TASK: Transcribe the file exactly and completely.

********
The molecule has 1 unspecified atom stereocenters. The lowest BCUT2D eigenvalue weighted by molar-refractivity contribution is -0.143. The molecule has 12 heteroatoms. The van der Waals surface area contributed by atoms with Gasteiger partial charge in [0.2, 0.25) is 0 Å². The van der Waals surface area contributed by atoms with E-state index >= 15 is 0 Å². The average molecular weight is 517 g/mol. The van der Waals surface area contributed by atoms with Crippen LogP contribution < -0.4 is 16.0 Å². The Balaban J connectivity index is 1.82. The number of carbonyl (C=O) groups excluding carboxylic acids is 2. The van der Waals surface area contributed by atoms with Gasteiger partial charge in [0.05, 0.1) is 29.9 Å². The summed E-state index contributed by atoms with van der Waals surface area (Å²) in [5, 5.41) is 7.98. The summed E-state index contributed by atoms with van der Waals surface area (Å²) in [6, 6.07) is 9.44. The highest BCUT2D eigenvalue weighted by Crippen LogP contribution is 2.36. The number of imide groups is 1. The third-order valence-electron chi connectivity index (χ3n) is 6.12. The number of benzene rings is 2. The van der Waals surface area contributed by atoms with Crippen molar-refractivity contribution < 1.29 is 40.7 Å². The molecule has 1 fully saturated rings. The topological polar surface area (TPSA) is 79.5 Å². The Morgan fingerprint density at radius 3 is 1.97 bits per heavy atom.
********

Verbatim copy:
The molecule has 1 unspecified atom stereocenters. The lowest BCUT2D eigenvalue weighted by molar-refractivity contribution is -0.143. The molecule has 12 heteroatoms. The van der Waals surface area contributed by atoms with Gasteiger partial charge in [0.2, 0.25) is 0 Å². The van der Waals surface area contributed by atoms with E-state index >= 15 is 0 Å². The average molecular weight is 517 g/mol. The van der Waals surface area contributed by atoms with Crippen LogP contribution < -0.4 is 16.0 Å². The Balaban J connectivity index is 1.82. The number of carbonyl (C=O) groups excluding carboxylic acids is 2. The van der Waals surface area contributed by atoms with Gasteiger partial charge in [0.05, 0.1) is 29.9 Å². The summed E-state index contributed by atoms with van der Waals surface area (Å²) in [5, 5.41) is 7.98. The summed E-state index contributed by atoms with van der Waals surface area (Å²) in [6, 6.07) is 9.44. The highest BCUT2D eigenvalue weighted by Crippen LogP contribution is 2.36. The number of imide groups is 1. The third-order valence-electron chi connectivity index (χ3n) is 6.12. The number of benzene rings is 2. The van der Waals surface area contributed by atoms with Crippen molar-refractivity contribution < 1.29 is 40.7 Å². The molecule has 1 fully saturated rings. The topological polar surface area (TPSA) is 79.5 Å². The Morgan fingerprint density at radius 3 is 1.97 bits per heavy atom.